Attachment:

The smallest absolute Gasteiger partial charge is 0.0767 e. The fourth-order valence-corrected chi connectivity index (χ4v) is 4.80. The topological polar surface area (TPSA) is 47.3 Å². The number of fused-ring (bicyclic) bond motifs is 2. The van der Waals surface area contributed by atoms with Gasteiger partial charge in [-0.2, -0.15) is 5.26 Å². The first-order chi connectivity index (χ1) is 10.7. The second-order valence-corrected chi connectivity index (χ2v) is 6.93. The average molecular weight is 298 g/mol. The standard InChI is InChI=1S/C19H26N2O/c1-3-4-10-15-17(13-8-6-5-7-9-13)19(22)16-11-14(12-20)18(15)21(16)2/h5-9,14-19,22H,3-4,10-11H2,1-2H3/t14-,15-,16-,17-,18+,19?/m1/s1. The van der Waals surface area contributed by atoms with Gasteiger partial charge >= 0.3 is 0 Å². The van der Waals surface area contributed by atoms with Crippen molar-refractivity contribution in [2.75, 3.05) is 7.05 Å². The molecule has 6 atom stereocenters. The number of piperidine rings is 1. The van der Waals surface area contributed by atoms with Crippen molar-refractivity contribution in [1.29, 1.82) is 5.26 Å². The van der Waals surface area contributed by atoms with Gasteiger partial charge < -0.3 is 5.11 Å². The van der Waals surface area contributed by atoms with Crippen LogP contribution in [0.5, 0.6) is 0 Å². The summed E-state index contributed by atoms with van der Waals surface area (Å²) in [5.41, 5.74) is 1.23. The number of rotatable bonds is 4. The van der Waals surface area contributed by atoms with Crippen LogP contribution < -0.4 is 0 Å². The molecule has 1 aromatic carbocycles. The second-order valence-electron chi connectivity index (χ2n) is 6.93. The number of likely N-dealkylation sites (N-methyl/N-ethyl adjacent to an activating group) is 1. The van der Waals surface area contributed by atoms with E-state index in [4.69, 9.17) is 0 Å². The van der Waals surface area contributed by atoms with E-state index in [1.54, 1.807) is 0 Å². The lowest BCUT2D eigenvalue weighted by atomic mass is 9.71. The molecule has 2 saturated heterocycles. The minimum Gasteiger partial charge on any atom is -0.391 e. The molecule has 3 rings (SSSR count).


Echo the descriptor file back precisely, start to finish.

The smallest absolute Gasteiger partial charge is 0.0767 e. The fourth-order valence-corrected chi connectivity index (χ4v) is 4.80. The topological polar surface area (TPSA) is 47.3 Å². The number of fused-ring (bicyclic) bond motifs is 2. The van der Waals surface area contributed by atoms with Gasteiger partial charge in [-0.2, -0.15) is 5.26 Å². The first-order chi connectivity index (χ1) is 10.7. The second-order valence-corrected chi connectivity index (χ2v) is 6.93. The average molecular weight is 298 g/mol. The standard InChI is InChI=1S/C19H26N2O/c1-3-4-10-15-17(13-8-6-5-7-9-13)19(22)16-11-14(12-20)18(15)21(16)2/h5-9,14-19,22H,3-4,10-11H2,1-2H3/t14-,15-,16-,17-,18+,19?/m1/s1. The van der Waals surface area contributed by atoms with Gasteiger partial charge >= 0.3 is 0 Å². The van der Waals surface area contributed by atoms with Crippen molar-refractivity contribution in [2.75, 3.05) is 7.05 Å². The molecule has 6 atom stereocenters. The number of piperidine rings is 1. The van der Waals surface area contributed by atoms with Crippen molar-refractivity contribution in [1.29, 1.82) is 5.26 Å². The van der Waals surface area contributed by atoms with Gasteiger partial charge < -0.3 is 5.11 Å². The van der Waals surface area contributed by atoms with Crippen LogP contribution in [0.5, 0.6) is 0 Å². The summed E-state index contributed by atoms with van der Waals surface area (Å²) in [5.41, 5.74) is 1.23. The number of rotatable bonds is 4. The van der Waals surface area contributed by atoms with Crippen LogP contribution < -0.4 is 0 Å². The molecule has 1 aromatic carbocycles. The second-order valence-electron chi connectivity index (χ2n) is 6.93. The number of likely N-dealkylation sites (N-methyl/N-ethyl adjacent to an activating group) is 1. The van der Waals surface area contributed by atoms with E-state index in [4.69, 9.17) is 0 Å². The van der Waals surface area contributed by atoms with E-state index in [1.54, 1.807) is 0 Å². The lowest BCUT2D eigenvalue weighted by atomic mass is 9.71. The molecule has 2 saturated heterocycles. The minimum Gasteiger partial charge on any atom is -0.391 e. The molecule has 3 rings (SSSR count).